A vision screening is NOT the same as an eye exam. Vision screens check basic vision. Eye exams check vision, eye coordination, eye muscle movement, eye pressures, and most importantly eye health. A vision screen WILL NOT tell you if your eyes are healthy, and let's face it, the health of our eyes is what we need most.
Parents should be aware of these 10 signs that a child is having vision problems:
Schedule an appointment with an Optometrist if your child exhibits any of these signs. A visit with the doctor may reveal that your child has myopia (nearsightedness), hyperopia (farsightedness) or astigmatism. These common refractive errors are easily corrected when caught early. Children should have an eye exam by by 6 months old, then annually thereafter. Frequent eye exams are important because your child's eyes, prescription and eye health can change frequently. Your eye care practitioner also will ensure that your child has the visual skills required for success in school and other activities such as accurate and comfortable eye teaming, peripheral vision, ease of focusing from distance to near and hand-eye coordination.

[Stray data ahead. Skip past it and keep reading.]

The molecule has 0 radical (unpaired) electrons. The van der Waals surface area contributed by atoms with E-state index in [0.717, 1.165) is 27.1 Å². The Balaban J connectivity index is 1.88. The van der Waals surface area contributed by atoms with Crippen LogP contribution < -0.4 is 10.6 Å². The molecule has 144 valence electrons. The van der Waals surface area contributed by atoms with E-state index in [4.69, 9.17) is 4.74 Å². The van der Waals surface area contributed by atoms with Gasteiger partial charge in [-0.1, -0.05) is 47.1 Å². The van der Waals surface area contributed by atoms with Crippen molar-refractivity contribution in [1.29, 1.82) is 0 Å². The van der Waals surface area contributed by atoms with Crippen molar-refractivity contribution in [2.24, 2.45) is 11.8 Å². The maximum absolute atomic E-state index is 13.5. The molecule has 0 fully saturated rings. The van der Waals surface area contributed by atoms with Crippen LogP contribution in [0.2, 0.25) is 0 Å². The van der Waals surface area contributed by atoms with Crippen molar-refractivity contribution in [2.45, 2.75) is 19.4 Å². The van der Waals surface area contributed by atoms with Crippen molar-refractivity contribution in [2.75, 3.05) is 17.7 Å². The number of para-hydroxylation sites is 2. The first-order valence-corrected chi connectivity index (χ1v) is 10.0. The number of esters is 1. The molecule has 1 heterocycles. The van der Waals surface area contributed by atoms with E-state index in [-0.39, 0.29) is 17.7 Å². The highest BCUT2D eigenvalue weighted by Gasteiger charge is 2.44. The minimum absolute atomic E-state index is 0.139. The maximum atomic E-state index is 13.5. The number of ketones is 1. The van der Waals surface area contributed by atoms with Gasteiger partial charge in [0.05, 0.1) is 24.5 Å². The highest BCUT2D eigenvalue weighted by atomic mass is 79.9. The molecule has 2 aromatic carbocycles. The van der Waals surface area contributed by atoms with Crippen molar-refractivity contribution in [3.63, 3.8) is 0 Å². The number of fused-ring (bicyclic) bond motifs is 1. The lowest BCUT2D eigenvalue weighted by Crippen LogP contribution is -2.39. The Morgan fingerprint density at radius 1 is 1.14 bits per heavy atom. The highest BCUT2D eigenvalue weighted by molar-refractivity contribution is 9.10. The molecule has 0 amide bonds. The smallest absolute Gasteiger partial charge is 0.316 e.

The Problem With Vision Screenings
Keep in mind that a vision screening performed by your pediatrician or the school nurse IS NOT a comprehensive eye exam. These screenings are designed to alert parents to the possibility of a visual problem, but not take the place of a visit to an Optometrist.
Vision screenings are helpful, but they can miss serious vision problems that your Optometrist would catch. Studies have found that up to 11 percent of children who pass a vision screening actually have a vision problem that needs treatment. Children who fail vision screenings often don't get the vision care they need due to poor communication with parents and missed diagnoses. The best way to make sure your child has good vision and healthy eyes is to schedule a routine comprehensive eye exam with Milton Optometry who specializes in children's vision.